Ivanpah project begins springtime tortoise translocations
Last week, 57 desert tortoise were moved back into their natural habitat in the Ivanpah Valley, just outside to boundaries of the Ivanpah SEGS site. The majority of desert tortoise found on the site will be a “short distance” translocation, where the tortoise will remain well within its home range in a habitat with familiar soil composition, food sources, weather and terrain.
Prior to each tortoise’s move, biologists devote hundreds of hours preparing for the tortoise’s eventual move back into the wild. They identify an ideal habitat near where the tortoise was originally found on the project site. When the time of year and temperatures are appropriate for translocation activity, desert tortoise biologists begin by conducting a medical assessment of the tortoises to ensure they are healthy and ready for translocation. Next, with oversight from a Bureau of Land Management biologist, two tortoises at a time are taken from the tortoise nursery to their new, pre-determined location.
Once at the location, the biologists check to see if the tortoise has “voided,” or emptied their bladders. Desert tortoise can survive for up to six months without food or water, so it is very important that the tortoise are fully hydrated before being moved to their new location. They will need the water reserves while they become acclimated with their new surroundings and await the rare rainfall in the desert. To rehydrate a tortoise that has voided, desert biologists can give the tortoise with a quick injection of saline solution in their under arm area, which is painless to the tortoise.
Finally, the tortoise is placed under the shade of a creosote bush that is at least one and a half feet tall. It is then left to venture out and find a new burrow to inhabit and socialize with its new neighbors. This process will be repeated for a total of 57 tortoise that are to be relocated this spring. Biologists will monitor all translocated tortoises each day for the week following to ensure that each tortoise safely assimilates into their new surroundings. After a period of time, the monitoring will be reduced to once a week during the active season and twice a month over the winter for up to 5 years.
The Ivanpah biologists are doing all that they can to ensure the tortoises have a safe transition back into their natural habitat. Each of the translocated tortoises, their hatchlings living in the head-start program (learn more here) and the recipient tortoise population are being studied extensively by biologist and they are eager to gather important new data about the species. The information gleaned at the Ivanpah project will help the desert tortoise biologist community learn more about the species and determine additional ways to help the population once again flourish.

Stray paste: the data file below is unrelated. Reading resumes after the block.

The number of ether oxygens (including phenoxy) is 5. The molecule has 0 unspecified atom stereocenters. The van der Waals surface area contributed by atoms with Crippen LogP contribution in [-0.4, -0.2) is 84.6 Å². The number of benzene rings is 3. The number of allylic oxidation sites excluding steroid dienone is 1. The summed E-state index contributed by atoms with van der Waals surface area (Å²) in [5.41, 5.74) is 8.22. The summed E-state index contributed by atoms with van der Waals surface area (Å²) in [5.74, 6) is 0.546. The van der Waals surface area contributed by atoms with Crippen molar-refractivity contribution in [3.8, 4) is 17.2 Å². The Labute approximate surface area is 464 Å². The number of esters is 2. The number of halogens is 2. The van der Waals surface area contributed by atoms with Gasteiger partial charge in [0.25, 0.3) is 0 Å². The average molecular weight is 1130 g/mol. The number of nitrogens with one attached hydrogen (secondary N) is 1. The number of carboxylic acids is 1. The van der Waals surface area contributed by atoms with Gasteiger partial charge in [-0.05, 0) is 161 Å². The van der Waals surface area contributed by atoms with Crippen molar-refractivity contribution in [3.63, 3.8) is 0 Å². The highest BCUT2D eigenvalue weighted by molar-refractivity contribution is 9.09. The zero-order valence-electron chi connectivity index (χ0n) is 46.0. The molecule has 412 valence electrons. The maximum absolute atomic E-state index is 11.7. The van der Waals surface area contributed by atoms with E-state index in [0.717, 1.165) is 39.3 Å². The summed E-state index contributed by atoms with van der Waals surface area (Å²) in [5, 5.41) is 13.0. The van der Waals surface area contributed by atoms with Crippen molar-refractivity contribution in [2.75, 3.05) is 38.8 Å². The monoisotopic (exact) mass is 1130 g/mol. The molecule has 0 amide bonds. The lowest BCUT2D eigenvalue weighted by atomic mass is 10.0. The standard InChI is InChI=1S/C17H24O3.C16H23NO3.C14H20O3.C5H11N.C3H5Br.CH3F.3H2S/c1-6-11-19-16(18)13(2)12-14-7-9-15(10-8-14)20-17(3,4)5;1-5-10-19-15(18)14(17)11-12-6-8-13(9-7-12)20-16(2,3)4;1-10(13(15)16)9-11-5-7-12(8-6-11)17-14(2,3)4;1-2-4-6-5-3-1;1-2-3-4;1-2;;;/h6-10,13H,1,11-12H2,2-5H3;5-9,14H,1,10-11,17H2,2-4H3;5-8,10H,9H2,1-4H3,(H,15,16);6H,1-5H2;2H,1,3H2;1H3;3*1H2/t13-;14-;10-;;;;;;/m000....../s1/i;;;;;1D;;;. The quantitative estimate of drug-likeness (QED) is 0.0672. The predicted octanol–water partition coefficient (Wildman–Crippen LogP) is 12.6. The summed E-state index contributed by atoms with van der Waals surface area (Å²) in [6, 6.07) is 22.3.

All of the desert tortoise biologists working on the Ivanpah site are authorized professionals and follow a very rigorous set of handling and care guidelines established by the Bureau of Land Management and the California Department of Fish and Game and the and the US Fish and Wildlife Services to ensure the safety of the tortoise. For example, for each translocation, there are a very specific set of best practices followed to ensure a successful translocation:
- Each and every tortoise has its own individual “disposition” plan, which tracks the tortoise’s health, activity, habits. These factors are taken into consideration before they are introduced into a new area.
- Each tortoise undergoes a comprehensive medical assessment to verify that the animal is healthy and does not carry a potentially-fatal respiratory disease that is prevalent and contagious among the desert tortoise population.
- The receiving area where the tortoise will be relocated is surveyed numerous times in advance so the “recipient population,” or existing tortoise residents are healthy and can safely accommodate additional tortoises.
- The animal can only be translocated during very specific periods in the spring and the fall.
- The animal can only be translocated when the temperatures are between 65 and 95 degrees F.